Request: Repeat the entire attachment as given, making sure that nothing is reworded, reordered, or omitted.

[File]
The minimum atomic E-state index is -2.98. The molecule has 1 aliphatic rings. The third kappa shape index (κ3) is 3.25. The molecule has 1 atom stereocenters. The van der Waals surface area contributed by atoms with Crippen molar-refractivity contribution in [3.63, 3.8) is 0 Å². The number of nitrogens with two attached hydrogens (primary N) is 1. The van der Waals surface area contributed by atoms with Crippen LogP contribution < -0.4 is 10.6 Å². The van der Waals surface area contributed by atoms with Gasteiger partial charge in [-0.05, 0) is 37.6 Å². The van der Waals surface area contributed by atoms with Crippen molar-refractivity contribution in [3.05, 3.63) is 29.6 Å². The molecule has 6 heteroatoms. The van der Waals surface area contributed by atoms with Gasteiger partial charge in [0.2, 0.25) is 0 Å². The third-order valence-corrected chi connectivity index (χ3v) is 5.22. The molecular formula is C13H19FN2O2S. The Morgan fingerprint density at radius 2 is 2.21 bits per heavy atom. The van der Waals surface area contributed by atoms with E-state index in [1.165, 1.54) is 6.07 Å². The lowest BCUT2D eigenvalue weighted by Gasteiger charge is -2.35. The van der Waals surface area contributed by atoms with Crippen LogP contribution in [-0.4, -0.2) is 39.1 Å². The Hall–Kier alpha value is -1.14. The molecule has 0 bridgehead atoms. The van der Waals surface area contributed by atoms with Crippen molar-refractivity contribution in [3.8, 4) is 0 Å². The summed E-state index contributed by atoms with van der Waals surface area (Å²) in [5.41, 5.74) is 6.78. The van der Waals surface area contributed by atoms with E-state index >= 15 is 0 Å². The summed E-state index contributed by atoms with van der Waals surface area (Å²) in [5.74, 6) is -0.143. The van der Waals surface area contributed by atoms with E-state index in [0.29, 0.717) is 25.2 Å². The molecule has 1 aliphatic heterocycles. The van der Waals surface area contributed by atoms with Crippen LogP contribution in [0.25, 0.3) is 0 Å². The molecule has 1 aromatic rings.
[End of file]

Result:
The minimum atomic E-state index is -2.98. The molecule has 1 aliphatic rings. The third kappa shape index (κ3) is 3.25. The molecule has 1 atom stereocenters. The van der Waals surface area contributed by atoms with Crippen molar-refractivity contribution in [3.63, 3.8) is 0 Å². The number of nitrogens with two attached hydrogens (primary N) is 1. The van der Waals surface area contributed by atoms with Crippen LogP contribution < -0.4 is 10.6 Å². The van der Waals surface area contributed by atoms with Gasteiger partial charge in [-0.05, 0) is 37.6 Å². The van der Waals surface area contributed by atoms with Crippen molar-refractivity contribution in [3.05, 3.63) is 29.6 Å². The molecule has 6 heteroatoms. The van der Waals surface area contributed by atoms with Gasteiger partial charge in [0.2, 0.25) is 0 Å². The third-order valence-corrected chi connectivity index (χ3v) is 5.22. The molecular formula is C13H19FN2O2S. The Morgan fingerprint density at radius 2 is 2.21 bits per heavy atom. The van der Waals surface area contributed by atoms with E-state index in [1.165, 1.54) is 6.07 Å². The lowest BCUT2D eigenvalue weighted by Gasteiger charge is -2.35. The van der Waals surface area contributed by atoms with Crippen LogP contribution in [-0.4, -0.2) is 39.1 Å². The Hall–Kier alpha value is -1.14. The molecule has 0 bridgehead atoms. The van der Waals surface area contributed by atoms with Crippen molar-refractivity contribution in [3.8, 4) is 0 Å². The summed E-state index contributed by atoms with van der Waals surface area (Å²) in [5.41, 5.74) is 6.78. The van der Waals surface area contributed by atoms with E-state index >= 15 is 0 Å². The summed E-state index contributed by atoms with van der Waals surface area (Å²) in [5.74, 6) is -0.143. The van der Waals surface area contributed by atoms with E-state index in [0.29, 0.717) is 25.2 Å². The molecule has 1 aliphatic heterocycles. The van der Waals surface area contributed by atoms with Crippen LogP contribution in [0.25, 0.3) is 0 Å². The molecule has 1 aromatic rings.